That mindset, especially coming from the bench, could be exactly what Tennessee needs as it turns it attention in less than two weeks from the regular season to the postseason. A shiny reminder arrived last week in the form of the championship rings.
"It was nice," Hornbuckle said. "Obviously we wanted them a lot sooner, but it's timely considering we have three more games left and then tournament play. It was timely just to get that little extra boost for them, that drive to make them want to gain one as well."
"I think if anything it was definitely motivation to win it again," Parker said. "I was telling my teammates I got the guy's cut of the ring so that I could have it displayed somewhere. I don't want to wear it. It's a lot bigger. You put it in a case or something, which one day I want to eventually do because Shelden didn't get a ring. I'm just playing. Cheap shot. So I want to one day put it in a display case.
"But I really want a girl cut so we've got to win it this year so I can get a girl's cut, and I can wear it."
PROBABLE STARTERS: Coach Pat Summitt is expected to start: Shannon Bobbitt, 5'2 senior guard, No. 00 (9.7 points per game, 3.3 rebounds per game, 3.5 assists per game); Alexis Hornbuckle, 5'11 senior guard, No. 14 (10.3 ppg, 5.2 rpg, 2.4 apg, 2.6 steals per game); Angie Bjorklund, 6'0 freshman guard/forward, No. 5 (10.2 ppg, 3.5 rpg, 1.3 apg); Candace Parker, 6'5 junior forward, No. 3 (20.6 ppg, 8.7 rpg, 2.6 apg, 2.4 spg, 2.2 blocks per game); and Nicky Anosike, 6'4 senior center, No. 55 (9.4 ppg, 6.6 rpg, 2.1 apg, 1.8 spg).
Mississippi State Coach Sharon Fanning is expected to start: Marneshia Richard, 5'8 junior guard, No. 25 (9.9 ppg, 2.9 rpg, 4.8 rpg), had season highs of 20 points and six steals against South Carolina; Alexis Rack, 5'7 sophomore guard, No. 2 (11.6 ppg, 3.2 rpg), hit her season average in the first half against the Gamecocks; Robin Porter, 5'11 junior guard, No. 24 (7.0 ppg, 4.6 rpg), had six boards against the Gamecocks, the team's first road win of the SEC season; Tysheka Grimes, 6'0 sophomore forward, No. 23 (11.4 ppg, 6.5 rpg), had a career-high five steals against Georgia; and Imesia Jackson, 6'1 senior forward, No. 45 (8.3 ppg, 5.1 rpg), had 10 boards against Arkansas.
The two teams just played each other a little over two weeks ago so there should be no surprises Sunday.
The Lady Vols watched film before Saturday's practice – they went over the scouting report, got in more shots, both from the field and from the line – and essentially used the time to concentrate on getting better.
"Our film session was more so our game," Associate Head Coach Holly Warlick said. "We broke down our game, and it was more of a teaching tape. What would you do in this situation different? This is what you did here and it was great. We broke down our game tape and showed them where we can get better."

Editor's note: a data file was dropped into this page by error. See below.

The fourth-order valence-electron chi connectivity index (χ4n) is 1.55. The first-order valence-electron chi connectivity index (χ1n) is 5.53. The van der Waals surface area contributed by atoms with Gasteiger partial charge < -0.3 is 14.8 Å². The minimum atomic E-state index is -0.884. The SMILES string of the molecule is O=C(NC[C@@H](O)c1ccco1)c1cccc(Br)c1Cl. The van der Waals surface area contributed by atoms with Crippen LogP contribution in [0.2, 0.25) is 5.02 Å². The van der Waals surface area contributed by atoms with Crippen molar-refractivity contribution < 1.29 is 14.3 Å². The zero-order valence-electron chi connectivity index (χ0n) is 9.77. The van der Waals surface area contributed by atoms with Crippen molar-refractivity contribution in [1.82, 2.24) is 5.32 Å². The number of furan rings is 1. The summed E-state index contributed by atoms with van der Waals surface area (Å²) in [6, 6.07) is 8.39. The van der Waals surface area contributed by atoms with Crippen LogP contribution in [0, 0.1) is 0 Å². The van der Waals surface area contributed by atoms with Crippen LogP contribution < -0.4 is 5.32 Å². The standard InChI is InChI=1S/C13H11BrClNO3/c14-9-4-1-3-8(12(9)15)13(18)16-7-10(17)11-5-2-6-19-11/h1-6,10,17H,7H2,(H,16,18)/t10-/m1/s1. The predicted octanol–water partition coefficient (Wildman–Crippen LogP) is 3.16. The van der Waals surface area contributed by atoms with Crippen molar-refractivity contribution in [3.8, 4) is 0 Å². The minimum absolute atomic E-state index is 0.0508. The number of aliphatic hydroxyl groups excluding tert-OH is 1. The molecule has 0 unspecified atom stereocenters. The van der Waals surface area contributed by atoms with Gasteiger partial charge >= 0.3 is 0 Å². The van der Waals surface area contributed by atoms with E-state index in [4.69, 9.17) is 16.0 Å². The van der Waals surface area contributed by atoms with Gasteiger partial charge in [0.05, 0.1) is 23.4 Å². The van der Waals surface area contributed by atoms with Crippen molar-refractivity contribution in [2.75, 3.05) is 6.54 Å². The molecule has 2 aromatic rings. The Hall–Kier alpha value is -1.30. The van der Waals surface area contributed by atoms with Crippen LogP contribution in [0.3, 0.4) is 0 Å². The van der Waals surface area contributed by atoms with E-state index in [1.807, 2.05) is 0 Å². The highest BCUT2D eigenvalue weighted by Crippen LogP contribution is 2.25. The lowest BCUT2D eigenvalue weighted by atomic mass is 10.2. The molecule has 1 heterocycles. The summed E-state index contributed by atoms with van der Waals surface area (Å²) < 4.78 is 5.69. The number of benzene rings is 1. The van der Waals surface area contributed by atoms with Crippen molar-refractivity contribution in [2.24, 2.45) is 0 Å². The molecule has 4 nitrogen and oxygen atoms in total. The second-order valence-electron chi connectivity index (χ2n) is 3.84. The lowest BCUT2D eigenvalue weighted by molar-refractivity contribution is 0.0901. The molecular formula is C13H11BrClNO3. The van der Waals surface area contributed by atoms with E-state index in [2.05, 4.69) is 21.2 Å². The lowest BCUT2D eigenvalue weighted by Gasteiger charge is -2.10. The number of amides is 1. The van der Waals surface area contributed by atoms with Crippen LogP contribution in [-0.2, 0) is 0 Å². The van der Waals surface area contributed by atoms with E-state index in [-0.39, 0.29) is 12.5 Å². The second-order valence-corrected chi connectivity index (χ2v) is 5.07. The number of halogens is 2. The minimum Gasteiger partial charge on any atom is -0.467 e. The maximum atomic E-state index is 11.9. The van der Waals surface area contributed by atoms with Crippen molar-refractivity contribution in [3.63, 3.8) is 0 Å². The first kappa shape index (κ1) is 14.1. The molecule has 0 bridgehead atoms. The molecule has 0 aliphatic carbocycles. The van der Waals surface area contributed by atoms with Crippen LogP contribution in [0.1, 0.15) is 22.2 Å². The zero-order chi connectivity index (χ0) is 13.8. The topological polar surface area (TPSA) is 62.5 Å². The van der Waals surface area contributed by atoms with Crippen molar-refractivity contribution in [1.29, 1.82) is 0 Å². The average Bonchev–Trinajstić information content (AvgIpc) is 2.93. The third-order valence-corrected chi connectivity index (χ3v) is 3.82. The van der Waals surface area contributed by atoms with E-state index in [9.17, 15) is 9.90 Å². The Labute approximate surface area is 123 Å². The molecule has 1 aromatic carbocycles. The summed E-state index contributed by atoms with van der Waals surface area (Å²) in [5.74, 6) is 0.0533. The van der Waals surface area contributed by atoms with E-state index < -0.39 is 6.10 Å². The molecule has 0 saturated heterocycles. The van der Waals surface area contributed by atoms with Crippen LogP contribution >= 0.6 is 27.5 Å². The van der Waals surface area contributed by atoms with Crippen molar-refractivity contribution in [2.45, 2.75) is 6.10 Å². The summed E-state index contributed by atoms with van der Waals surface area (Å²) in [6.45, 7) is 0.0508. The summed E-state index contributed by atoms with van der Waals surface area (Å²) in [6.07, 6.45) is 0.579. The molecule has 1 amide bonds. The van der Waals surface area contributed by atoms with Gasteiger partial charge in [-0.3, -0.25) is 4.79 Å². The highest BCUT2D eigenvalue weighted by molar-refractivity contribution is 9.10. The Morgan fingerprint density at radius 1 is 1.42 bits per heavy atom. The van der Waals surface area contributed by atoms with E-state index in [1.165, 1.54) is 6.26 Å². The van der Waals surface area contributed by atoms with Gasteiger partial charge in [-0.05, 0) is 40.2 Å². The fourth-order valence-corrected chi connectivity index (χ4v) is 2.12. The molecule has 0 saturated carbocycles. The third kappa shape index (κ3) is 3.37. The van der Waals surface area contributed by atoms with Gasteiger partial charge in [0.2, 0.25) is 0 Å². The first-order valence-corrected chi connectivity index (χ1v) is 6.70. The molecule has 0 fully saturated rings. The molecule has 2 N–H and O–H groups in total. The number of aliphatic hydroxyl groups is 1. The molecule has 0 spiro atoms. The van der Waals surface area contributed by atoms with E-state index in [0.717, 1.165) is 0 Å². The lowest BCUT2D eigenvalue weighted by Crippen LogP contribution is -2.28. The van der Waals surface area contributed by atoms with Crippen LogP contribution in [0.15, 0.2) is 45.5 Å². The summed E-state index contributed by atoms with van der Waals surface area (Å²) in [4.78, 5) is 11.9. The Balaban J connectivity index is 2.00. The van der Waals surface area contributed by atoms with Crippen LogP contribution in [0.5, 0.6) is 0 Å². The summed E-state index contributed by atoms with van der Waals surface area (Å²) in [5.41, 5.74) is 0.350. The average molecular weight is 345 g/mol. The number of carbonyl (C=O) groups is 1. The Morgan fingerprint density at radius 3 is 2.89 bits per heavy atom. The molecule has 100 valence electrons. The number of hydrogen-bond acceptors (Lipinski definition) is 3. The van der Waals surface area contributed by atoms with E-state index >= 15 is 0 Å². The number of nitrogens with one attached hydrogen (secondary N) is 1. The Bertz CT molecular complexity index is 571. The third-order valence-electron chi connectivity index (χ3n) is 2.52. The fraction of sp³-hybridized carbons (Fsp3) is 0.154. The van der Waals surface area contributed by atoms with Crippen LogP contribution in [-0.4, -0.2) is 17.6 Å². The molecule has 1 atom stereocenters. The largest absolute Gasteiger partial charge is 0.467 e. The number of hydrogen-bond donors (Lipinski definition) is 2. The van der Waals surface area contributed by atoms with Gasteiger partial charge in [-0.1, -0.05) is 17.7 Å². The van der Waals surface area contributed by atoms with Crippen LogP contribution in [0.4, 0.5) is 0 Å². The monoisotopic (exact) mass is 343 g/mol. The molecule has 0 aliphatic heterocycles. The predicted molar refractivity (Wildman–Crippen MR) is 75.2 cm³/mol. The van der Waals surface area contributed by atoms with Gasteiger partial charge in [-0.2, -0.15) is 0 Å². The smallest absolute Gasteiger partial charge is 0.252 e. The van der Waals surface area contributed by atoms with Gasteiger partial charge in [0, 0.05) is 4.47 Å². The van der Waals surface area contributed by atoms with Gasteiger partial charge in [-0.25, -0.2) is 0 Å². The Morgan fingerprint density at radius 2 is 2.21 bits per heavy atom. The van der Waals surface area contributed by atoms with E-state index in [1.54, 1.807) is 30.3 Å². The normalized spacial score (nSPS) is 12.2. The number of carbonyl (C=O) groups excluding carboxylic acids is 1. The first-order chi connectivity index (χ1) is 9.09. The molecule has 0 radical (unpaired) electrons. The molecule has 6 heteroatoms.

SCOUTING REPORT: Holly Warlick handled the scouting report for the Tennessee-Mississippi State game. Here is her assessment.
When Mississippi State has the ball: "They do a lot of penetration and anytime you have athletes penetrate – we're an aggressive man-to-man defensive team – it can be difficult to defend. They get in the paint, and they try to get you to help and that's what they did last time we played. We had to rotate our defense a lot and when you start doing that, and you have to scramble, that's when your defense breaks down. We're going to make sure we keep them in front of us and not have to rotate our defense and get mismatches."
Alexis Rack got loose in the last game for Mississippi State and scored a career-high 32 points. She hit seven 3-pointers. Keeping track of Rack will be a priority Sunday.
Warlick expects Sharon Fanning to have her Lady Bulldogs play man-to-man defense again.
"They play mostly man," Warlick said. "That's her m.o. (method of operation). They're aggressive. They try to trap you. They try to make you rush. They're a scrappy team. Their record I don't think is any indication of what type of team they can be. They've had some really close losses. They play hard and as a coach – they may not have as much, say, supposed overall talent as we do – but they make it up in effort, but as a coach you've got to be pleased with how hard they play."
When Tennessee has ball: "We want to stay focused. That was our main thought for the day was to get focused. We've been focused in the Vanderbilt game and the Alabama game, and we've just got to build on what we've done the last two games. Our m.o. is to get transition points. We want to push the ball, and we want to get paint points. When we do that it opens up the outside."
The last game against Mississippi State left three Lady Vols in Jenny Moshak's training room. Angie Bjorklund broke her nose after taking a shot to the face – she now wears a splint for protection – Candace Parker tweaked her left knee, and Alberta Auguste hurt her left shoulder and now wears a protective brace.